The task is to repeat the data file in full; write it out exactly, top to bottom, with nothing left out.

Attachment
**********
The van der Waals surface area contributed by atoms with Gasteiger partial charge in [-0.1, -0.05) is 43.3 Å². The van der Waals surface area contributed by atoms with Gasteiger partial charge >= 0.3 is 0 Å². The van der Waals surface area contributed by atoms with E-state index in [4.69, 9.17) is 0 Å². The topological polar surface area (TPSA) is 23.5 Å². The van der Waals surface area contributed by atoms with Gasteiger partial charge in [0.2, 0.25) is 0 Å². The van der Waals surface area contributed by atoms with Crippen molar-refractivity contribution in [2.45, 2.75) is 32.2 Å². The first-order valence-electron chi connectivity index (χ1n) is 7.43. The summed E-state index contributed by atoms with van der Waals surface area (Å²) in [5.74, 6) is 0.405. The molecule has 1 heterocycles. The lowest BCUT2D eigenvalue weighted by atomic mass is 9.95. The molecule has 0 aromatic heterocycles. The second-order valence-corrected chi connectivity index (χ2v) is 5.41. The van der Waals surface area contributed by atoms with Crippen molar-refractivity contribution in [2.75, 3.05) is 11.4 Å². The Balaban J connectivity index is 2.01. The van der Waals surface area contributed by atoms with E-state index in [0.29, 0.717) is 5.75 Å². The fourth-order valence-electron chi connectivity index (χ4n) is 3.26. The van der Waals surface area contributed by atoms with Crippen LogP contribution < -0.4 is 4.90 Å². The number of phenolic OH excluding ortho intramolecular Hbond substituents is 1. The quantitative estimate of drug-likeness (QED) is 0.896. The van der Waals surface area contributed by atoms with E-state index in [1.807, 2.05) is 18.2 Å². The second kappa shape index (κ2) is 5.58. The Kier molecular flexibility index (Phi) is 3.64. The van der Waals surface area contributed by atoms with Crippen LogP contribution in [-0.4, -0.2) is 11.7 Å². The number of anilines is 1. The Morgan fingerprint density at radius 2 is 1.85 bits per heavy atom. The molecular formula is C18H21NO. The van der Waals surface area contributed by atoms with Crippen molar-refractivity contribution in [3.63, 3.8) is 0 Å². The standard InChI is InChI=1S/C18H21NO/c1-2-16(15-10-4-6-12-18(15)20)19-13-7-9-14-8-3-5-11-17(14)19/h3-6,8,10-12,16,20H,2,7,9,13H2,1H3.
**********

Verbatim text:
The van der Waals surface area contributed by atoms with Gasteiger partial charge in [-0.1, -0.05) is 43.3 Å². The van der Waals surface area contributed by atoms with Gasteiger partial charge >= 0.3 is 0 Å². The van der Waals surface area contributed by atoms with E-state index in [4.69, 9.17) is 0 Å². The topological polar surface area (TPSA) is 23.5 Å². The van der Waals surface area contributed by atoms with Gasteiger partial charge in [0.2, 0.25) is 0 Å². The van der Waals surface area contributed by atoms with Crippen molar-refractivity contribution in [2.45, 2.75) is 32.2 Å². The first-order valence-electron chi connectivity index (χ1n) is 7.43. The summed E-state index contributed by atoms with van der Waals surface area (Å²) in [5.74, 6) is 0.405. The molecule has 1 heterocycles. The lowest BCUT2D eigenvalue weighted by atomic mass is 9.95. The molecule has 0 aromatic heterocycles. The second-order valence-corrected chi connectivity index (χ2v) is 5.41. The van der Waals surface area contributed by atoms with Crippen molar-refractivity contribution in [2.75, 3.05) is 11.4 Å². The Balaban J connectivity index is 2.01. The van der Waals surface area contributed by atoms with E-state index in [0.29, 0.717) is 5.75 Å². The fourth-order valence-electron chi connectivity index (χ4n) is 3.26. The van der Waals surface area contributed by atoms with Crippen LogP contribution < -0.4 is 4.90 Å². The number of phenolic OH excluding ortho intramolecular Hbond substituents is 1. The quantitative estimate of drug-likeness (QED) is 0.896. The van der Waals surface area contributed by atoms with E-state index in [1.807, 2.05) is 18.2 Å². The second kappa shape index (κ2) is 5.58. The Kier molecular flexibility index (Phi) is 3.64. The van der Waals surface area contributed by atoms with Crippen LogP contribution in [-0.4, -0.2) is 11.7 Å². The number of anilines is 1. The Morgan fingerprint density at radius 2 is 1.85 bits per heavy atom. The molecular formula is C18H21NO. The van der Waals surface area contributed by atoms with Crippen molar-refractivity contribution in [3.63, 3.8) is 0 Å². The standard InChI is InChI=1S/C18H21NO/c1-2-16(15-10-4-6-12-18(15)20)19-13-7-9-14-8-3-5-11-17(14)19/h3-6,8,10-12,16,20H,2,7,9,13H2,1H3.